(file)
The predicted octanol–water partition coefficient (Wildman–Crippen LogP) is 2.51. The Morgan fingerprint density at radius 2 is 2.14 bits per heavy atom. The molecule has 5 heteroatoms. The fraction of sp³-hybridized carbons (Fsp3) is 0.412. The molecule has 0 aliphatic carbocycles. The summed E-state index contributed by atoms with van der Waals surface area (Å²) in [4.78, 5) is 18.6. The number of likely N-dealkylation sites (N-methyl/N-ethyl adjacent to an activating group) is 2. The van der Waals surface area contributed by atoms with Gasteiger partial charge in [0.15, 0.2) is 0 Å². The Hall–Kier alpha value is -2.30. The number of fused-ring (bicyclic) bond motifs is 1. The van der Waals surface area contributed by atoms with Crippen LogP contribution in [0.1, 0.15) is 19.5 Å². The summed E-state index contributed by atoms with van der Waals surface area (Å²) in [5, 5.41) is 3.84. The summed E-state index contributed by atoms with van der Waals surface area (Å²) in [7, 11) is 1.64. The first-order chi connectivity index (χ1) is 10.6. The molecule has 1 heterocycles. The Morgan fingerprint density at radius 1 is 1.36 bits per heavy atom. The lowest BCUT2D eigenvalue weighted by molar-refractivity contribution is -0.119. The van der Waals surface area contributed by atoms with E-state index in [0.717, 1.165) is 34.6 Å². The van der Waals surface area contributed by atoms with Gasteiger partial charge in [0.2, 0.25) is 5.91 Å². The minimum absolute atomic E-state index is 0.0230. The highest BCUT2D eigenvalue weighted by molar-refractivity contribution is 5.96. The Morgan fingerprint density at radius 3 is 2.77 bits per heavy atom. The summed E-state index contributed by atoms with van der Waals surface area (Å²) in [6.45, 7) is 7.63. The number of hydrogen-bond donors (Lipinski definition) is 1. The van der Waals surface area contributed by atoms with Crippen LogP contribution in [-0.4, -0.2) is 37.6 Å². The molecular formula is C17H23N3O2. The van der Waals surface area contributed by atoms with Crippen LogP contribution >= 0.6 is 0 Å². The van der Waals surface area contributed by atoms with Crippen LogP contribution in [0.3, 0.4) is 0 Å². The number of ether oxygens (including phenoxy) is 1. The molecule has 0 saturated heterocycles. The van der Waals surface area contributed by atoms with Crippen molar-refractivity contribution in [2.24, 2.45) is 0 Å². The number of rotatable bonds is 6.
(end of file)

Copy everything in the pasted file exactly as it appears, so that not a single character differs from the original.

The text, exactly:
The predicted octanol–water partition coefficient (Wildman–Crippen LogP) is 2.51. The Morgan fingerprint density at radius 2 is 2.14 bits per heavy atom. The molecule has 5 heteroatoms. The fraction of sp³-hybridized carbons (Fsp3) is 0.412. The molecule has 0 aliphatic carbocycles. The summed E-state index contributed by atoms with van der Waals surface area (Å²) in [4.78, 5) is 18.6. The number of likely N-dealkylation sites (N-methyl/N-ethyl adjacent to an activating group) is 2. The van der Waals surface area contributed by atoms with Gasteiger partial charge in [0.15, 0.2) is 0 Å². The Hall–Kier alpha value is -2.30. The number of fused-ring (bicyclic) bond motifs is 1. The van der Waals surface area contributed by atoms with Crippen LogP contribution in [0.1, 0.15) is 19.5 Å². The summed E-state index contributed by atoms with van der Waals surface area (Å²) in [5, 5.41) is 3.84. The summed E-state index contributed by atoms with van der Waals surface area (Å²) in [7, 11) is 1.64. The first-order chi connectivity index (χ1) is 10.6. The molecule has 1 heterocycles. The Morgan fingerprint density at radius 1 is 1.36 bits per heavy atom. The lowest BCUT2D eigenvalue weighted by molar-refractivity contribution is -0.119. The van der Waals surface area contributed by atoms with E-state index in [0.717, 1.165) is 34.6 Å². The van der Waals surface area contributed by atoms with Gasteiger partial charge in [0.2, 0.25) is 5.91 Å². The minimum absolute atomic E-state index is 0.0230. The highest BCUT2D eigenvalue weighted by molar-refractivity contribution is 5.96. The Morgan fingerprint density at radius 3 is 2.77 bits per heavy atom. The summed E-state index contributed by atoms with van der Waals surface area (Å²) in [6.45, 7) is 7.63. The number of hydrogen-bond donors (Lipinski definition) is 1. The van der Waals surface area contributed by atoms with Crippen LogP contribution in [-0.4, -0.2) is 37.6 Å². The molecular formula is C17H23N3O2. The van der Waals surface area contributed by atoms with Crippen LogP contribution >= 0.6 is 0 Å². The van der Waals surface area contributed by atoms with Crippen LogP contribution in [0.3, 0.4) is 0 Å². The number of ether oxygens (including phenoxy) is 1. The molecule has 0 saturated heterocycles. The van der Waals surface area contributed by atoms with Crippen molar-refractivity contribution in [2.24, 2.45) is 0 Å². The number of rotatable bonds is 6.